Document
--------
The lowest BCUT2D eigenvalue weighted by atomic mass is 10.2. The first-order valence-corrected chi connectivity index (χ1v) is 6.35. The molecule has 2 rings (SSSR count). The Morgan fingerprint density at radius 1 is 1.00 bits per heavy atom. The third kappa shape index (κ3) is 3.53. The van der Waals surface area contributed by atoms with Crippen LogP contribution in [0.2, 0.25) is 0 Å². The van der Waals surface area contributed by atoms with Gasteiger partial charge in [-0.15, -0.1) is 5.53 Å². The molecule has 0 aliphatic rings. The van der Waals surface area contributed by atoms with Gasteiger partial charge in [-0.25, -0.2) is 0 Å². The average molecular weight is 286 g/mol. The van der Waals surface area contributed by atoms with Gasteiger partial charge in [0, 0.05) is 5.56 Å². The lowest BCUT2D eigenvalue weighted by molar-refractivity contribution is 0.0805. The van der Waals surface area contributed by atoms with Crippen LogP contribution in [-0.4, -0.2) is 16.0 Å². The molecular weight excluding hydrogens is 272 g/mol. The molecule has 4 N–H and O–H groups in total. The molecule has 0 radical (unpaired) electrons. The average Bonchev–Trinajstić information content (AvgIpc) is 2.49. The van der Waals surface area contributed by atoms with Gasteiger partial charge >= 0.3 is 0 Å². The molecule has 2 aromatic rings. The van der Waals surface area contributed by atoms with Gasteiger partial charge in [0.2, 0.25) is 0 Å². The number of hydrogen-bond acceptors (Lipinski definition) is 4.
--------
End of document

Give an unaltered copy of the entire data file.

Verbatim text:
The lowest BCUT2D eigenvalue weighted by atomic mass is 10.2. The first-order valence-corrected chi connectivity index (χ1v) is 6.35. The molecule has 2 rings (SSSR count). The Morgan fingerprint density at radius 1 is 1.00 bits per heavy atom. The third kappa shape index (κ3) is 3.53. The van der Waals surface area contributed by atoms with Crippen LogP contribution in [0.2, 0.25) is 0 Å². The van der Waals surface area contributed by atoms with Gasteiger partial charge in [-0.15, -0.1) is 5.53 Å². The molecule has 0 aliphatic rings. The van der Waals surface area contributed by atoms with Gasteiger partial charge in [-0.25, -0.2) is 0 Å². The average molecular weight is 286 g/mol. The van der Waals surface area contributed by atoms with Gasteiger partial charge in [0, 0.05) is 5.56 Å². The lowest BCUT2D eigenvalue weighted by molar-refractivity contribution is 0.0805. The van der Waals surface area contributed by atoms with Crippen LogP contribution in [-0.4, -0.2) is 16.0 Å². The molecular weight excluding hydrogens is 272 g/mol. The molecule has 4 N–H and O–H groups in total. The molecule has 0 radical (unpaired) electrons. The average Bonchev–Trinajstić information content (AvgIpc) is 2.49. The van der Waals surface area contributed by atoms with Gasteiger partial charge >= 0.3 is 0 Å². The molecule has 2 aromatic rings. The van der Waals surface area contributed by atoms with Gasteiger partial charge in [0.2, 0.25) is 0 Å². The number of hydrogen-bond acceptors (Lipinski definition) is 4.